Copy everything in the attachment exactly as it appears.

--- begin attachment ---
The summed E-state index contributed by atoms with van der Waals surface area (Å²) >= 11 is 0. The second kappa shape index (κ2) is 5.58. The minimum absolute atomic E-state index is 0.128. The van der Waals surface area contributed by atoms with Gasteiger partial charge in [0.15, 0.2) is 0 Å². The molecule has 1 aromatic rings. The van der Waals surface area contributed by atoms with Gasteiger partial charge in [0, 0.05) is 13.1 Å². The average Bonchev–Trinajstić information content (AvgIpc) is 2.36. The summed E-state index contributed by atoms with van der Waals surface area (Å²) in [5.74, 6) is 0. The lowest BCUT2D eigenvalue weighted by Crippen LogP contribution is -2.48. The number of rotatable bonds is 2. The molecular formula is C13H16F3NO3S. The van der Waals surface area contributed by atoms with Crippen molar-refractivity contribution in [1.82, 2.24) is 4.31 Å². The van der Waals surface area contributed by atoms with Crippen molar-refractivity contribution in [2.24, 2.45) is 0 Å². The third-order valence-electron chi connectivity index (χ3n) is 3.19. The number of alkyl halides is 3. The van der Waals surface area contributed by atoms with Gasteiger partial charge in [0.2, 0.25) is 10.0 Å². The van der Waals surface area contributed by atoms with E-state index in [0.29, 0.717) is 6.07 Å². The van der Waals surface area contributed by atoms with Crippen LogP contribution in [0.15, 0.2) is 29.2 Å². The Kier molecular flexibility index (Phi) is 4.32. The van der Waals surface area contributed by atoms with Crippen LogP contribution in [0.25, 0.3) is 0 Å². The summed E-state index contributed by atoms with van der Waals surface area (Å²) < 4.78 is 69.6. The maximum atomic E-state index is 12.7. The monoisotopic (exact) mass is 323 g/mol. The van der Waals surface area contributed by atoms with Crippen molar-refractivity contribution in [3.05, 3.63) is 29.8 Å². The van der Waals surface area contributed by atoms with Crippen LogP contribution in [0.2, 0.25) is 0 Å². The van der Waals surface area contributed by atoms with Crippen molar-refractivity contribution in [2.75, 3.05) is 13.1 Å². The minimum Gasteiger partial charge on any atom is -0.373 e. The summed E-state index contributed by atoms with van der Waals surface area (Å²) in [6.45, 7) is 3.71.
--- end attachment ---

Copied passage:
The summed E-state index contributed by atoms with van der Waals surface area (Å²) >= 11 is 0. The second kappa shape index (κ2) is 5.58. The minimum absolute atomic E-state index is 0.128. The van der Waals surface area contributed by atoms with Gasteiger partial charge in [0.15, 0.2) is 0 Å². The molecule has 1 aromatic rings. The van der Waals surface area contributed by atoms with Gasteiger partial charge in [0, 0.05) is 13.1 Å². The average Bonchev–Trinajstić information content (AvgIpc) is 2.36. The summed E-state index contributed by atoms with van der Waals surface area (Å²) in [5.74, 6) is 0. The lowest BCUT2D eigenvalue weighted by Crippen LogP contribution is -2.48. The number of rotatable bonds is 2. The molecular formula is C13H16F3NO3S. The van der Waals surface area contributed by atoms with Crippen molar-refractivity contribution in [1.82, 2.24) is 4.31 Å². The van der Waals surface area contributed by atoms with Crippen molar-refractivity contribution in [2.24, 2.45) is 0 Å². The third-order valence-electron chi connectivity index (χ3n) is 3.19. The number of alkyl halides is 3. The van der Waals surface area contributed by atoms with Gasteiger partial charge in [0.2, 0.25) is 10.0 Å². The van der Waals surface area contributed by atoms with E-state index in [0.29, 0.717) is 6.07 Å². The van der Waals surface area contributed by atoms with Crippen LogP contribution in [0.15, 0.2) is 29.2 Å². The Kier molecular flexibility index (Phi) is 4.32. The van der Waals surface area contributed by atoms with Crippen LogP contribution in [0.25, 0.3) is 0 Å². The summed E-state index contributed by atoms with van der Waals surface area (Å²) < 4.78 is 69.6. The maximum atomic E-state index is 12.7. The monoisotopic (exact) mass is 323 g/mol. The van der Waals surface area contributed by atoms with Crippen molar-refractivity contribution in [3.05, 3.63) is 29.8 Å². The van der Waals surface area contributed by atoms with Crippen LogP contribution in [0.2, 0.25) is 0 Å². The van der Waals surface area contributed by atoms with Crippen molar-refractivity contribution in [2.75, 3.05) is 13.1 Å². The minimum Gasteiger partial charge on any atom is -0.373 e. The summed E-state index contributed by atoms with van der Waals surface area (Å²) in [6.45, 7) is 3.71.